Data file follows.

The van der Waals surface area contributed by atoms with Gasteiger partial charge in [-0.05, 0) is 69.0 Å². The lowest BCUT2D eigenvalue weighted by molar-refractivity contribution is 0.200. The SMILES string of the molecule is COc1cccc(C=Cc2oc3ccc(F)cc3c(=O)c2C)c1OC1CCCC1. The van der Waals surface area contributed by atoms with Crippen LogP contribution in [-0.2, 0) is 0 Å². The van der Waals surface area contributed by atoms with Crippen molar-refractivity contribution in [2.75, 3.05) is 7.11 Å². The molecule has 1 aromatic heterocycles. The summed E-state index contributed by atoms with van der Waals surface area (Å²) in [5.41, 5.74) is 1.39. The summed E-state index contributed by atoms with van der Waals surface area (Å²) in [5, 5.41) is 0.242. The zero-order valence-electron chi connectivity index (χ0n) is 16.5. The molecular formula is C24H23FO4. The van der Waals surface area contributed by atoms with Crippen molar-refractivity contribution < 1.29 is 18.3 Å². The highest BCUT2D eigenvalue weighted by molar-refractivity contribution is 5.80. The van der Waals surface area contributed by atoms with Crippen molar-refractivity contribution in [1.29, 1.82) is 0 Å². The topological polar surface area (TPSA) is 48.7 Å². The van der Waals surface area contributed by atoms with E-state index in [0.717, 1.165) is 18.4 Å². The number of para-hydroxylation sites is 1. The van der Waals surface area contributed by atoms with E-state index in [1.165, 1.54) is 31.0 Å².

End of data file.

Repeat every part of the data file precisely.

The van der Waals surface area contributed by atoms with Gasteiger partial charge in [-0.05, 0) is 69.0 Å². The lowest BCUT2D eigenvalue weighted by molar-refractivity contribution is 0.200. The SMILES string of the molecule is COc1cccc(C=Cc2oc3ccc(F)cc3c(=O)c2C)c1OC1CCCC1. The van der Waals surface area contributed by atoms with Crippen LogP contribution in [-0.2, 0) is 0 Å². The van der Waals surface area contributed by atoms with Crippen molar-refractivity contribution in [2.75, 3.05) is 7.11 Å². The molecule has 1 aromatic heterocycles. The summed E-state index contributed by atoms with van der Waals surface area (Å²) in [5.41, 5.74) is 1.39. The summed E-state index contributed by atoms with van der Waals surface area (Å²) in [5, 5.41) is 0.242. The zero-order valence-electron chi connectivity index (χ0n) is 16.5. The molecular formula is C24H23FO4. The van der Waals surface area contributed by atoms with Crippen molar-refractivity contribution < 1.29 is 18.3 Å². The highest BCUT2D eigenvalue weighted by molar-refractivity contribution is 5.80. The van der Waals surface area contributed by atoms with Crippen molar-refractivity contribution in [1.29, 1.82) is 0 Å². The topological polar surface area (TPSA) is 48.7 Å². The van der Waals surface area contributed by atoms with E-state index in [0.717, 1.165) is 18.4 Å². The number of para-hydroxylation sites is 1. The van der Waals surface area contributed by atoms with E-state index in [1.165, 1.54) is 31.0 Å².